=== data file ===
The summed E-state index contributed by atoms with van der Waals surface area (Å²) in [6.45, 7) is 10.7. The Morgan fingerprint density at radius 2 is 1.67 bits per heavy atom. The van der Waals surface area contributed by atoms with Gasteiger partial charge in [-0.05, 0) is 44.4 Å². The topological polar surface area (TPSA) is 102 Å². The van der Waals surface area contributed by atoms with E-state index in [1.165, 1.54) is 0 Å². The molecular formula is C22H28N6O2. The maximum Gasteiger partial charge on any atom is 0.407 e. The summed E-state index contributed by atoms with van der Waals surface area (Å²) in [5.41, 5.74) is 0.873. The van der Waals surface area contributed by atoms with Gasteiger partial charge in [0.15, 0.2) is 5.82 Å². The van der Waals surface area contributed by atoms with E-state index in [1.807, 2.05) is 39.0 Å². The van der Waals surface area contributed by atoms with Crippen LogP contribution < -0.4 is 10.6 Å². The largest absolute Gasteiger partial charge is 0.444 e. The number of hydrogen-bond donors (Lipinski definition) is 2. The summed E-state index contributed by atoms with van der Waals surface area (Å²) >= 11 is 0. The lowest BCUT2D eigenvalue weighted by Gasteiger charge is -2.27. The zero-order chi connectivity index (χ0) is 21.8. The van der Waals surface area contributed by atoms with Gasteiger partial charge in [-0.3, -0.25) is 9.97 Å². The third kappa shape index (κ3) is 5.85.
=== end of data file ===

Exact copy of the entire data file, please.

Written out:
The summed E-state index contributed by atoms with van der Waals surface area (Å²) in [6.45, 7) is 10.7. The Morgan fingerprint density at radius 2 is 1.67 bits per heavy atom. The van der Waals surface area contributed by atoms with Gasteiger partial charge in [-0.05, 0) is 44.4 Å². The topological polar surface area (TPSA) is 102 Å². The van der Waals surface area contributed by atoms with E-state index in [1.165, 1.54) is 0 Å². The molecular formula is C22H28N6O2. The maximum Gasteiger partial charge on any atom is 0.407 e. The summed E-state index contributed by atoms with van der Waals surface area (Å²) in [5.41, 5.74) is 0.873. The van der Waals surface area contributed by atoms with Gasteiger partial charge in [0.15, 0.2) is 5.82 Å². The van der Waals surface area contributed by atoms with E-state index in [1.807, 2.05) is 39.0 Å². The van der Waals surface area contributed by atoms with Crippen LogP contribution < -0.4 is 10.6 Å². The largest absolute Gasteiger partial charge is 0.444 e. The number of hydrogen-bond donors (Lipinski definition) is 2. The summed E-state index contributed by atoms with van der Waals surface area (Å²) >= 11 is 0. The lowest BCUT2D eigenvalue weighted by Gasteiger charge is -2.27. The zero-order chi connectivity index (χ0) is 21.8. The van der Waals surface area contributed by atoms with Gasteiger partial charge in [-0.3, -0.25) is 9.97 Å². The third kappa shape index (κ3) is 5.85.